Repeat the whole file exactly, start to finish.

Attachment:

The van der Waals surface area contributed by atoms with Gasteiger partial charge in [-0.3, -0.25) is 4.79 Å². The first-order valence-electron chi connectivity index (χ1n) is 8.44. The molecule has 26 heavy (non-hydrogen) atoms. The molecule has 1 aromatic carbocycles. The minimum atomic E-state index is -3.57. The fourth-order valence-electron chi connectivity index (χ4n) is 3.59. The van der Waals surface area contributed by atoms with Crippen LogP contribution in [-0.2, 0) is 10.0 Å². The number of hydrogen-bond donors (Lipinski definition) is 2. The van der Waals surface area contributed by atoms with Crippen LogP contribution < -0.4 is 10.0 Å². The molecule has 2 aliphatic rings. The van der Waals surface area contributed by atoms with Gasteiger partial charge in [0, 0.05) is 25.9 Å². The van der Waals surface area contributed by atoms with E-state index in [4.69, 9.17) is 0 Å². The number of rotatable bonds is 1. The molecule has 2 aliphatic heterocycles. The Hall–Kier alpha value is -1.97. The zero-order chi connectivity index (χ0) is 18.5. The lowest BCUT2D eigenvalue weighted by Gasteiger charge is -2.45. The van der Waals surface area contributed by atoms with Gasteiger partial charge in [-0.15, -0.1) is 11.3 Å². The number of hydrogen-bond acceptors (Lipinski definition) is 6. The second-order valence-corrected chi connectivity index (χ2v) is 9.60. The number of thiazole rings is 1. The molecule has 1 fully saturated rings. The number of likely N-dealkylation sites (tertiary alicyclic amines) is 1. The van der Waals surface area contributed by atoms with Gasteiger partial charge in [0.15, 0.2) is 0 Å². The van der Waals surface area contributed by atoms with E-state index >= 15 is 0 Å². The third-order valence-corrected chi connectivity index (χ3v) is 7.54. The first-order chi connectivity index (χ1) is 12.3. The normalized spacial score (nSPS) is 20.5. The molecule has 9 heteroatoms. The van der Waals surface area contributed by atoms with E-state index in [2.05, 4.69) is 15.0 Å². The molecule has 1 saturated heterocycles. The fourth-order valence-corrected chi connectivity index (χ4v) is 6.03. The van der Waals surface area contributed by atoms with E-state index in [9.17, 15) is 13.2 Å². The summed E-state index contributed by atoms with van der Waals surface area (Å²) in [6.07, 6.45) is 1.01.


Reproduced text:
The van der Waals surface area contributed by atoms with Gasteiger partial charge in [-0.3, -0.25) is 4.79 Å². The first-order valence-electron chi connectivity index (χ1n) is 8.44. The molecule has 26 heavy (non-hydrogen) atoms. The molecule has 1 aromatic carbocycles. The minimum atomic E-state index is -3.57. The fourth-order valence-electron chi connectivity index (χ4n) is 3.59. The van der Waals surface area contributed by atoms with Crippen LogP contribution in [-0.2, 0) is 10.0 Å². The number of hydrogen-bond donors (Lipinski definition) is 2. The van der Waals surface area contributed by atoms with Crippen LogP contribution < -0.4 is 10.0 Å². The molecule has 2 aliphatic rings. The van der Waals surface area contributed by atoms with Gasteiger partial charge in [0, 0.05) is 25.9 Å². The van der Waals surface area contributed by atoms with E-state index in [4.69, 9.17) is 0 Å². The number of rotatable bonds is 1. The molecule has 2 aliphatic heterocycles. The Hall–Kier alpha value is -1.97. The zero-order chi connectivity index (χ0) is 18.5. The lowest BCUT2D eigenvalue weighted by Gasteiger charge is -2.45. The van der Waals surface area contributed by atoms with Gasteiger partial charge in [-0.15, -0.1) is 11.3 Å². The number of hydrogen-bond acceptors (Lipinski definition) is 6. The second-order valence-corrected chi connectivity index (χ2v) is 9.60. The number of thiazole rings is 1. The molecule has 1 fully saturated rings. The number of likely N-dealkylation sites (tertiary alicyclic amines) is 1. The van der Waals surface area contributed by atoms with Gasteiger partial charge in [0.15, 0.2) is 0 Å². The van der Waals surface area contributed by atoms with E-state index >= 15 is 0 Å². The third-order valence-corrected chi connectivity index (χ3v) is 7.54. The first-order chi connectivity index (χ1) is 12.3. The normalized spacial score (nSPS) is 20.5. The molecule has 9 heteroatoms. The van der Waals surface area contributed by atoms with E-state index in [2.05, 4.69) is 15.0 Å². The molecule has 1 saturated heterocycles. The fourth-order valence-corrected chi connectivity index (χ4v) is 6.03. The van der Waals surface area contributed by atoms with E-state index in [9.17, 15) is 13.2 Å². The summed E-state index contributed by atoms with van der Waals surface area (Å²) in [6.07, 6.45) is 1.01.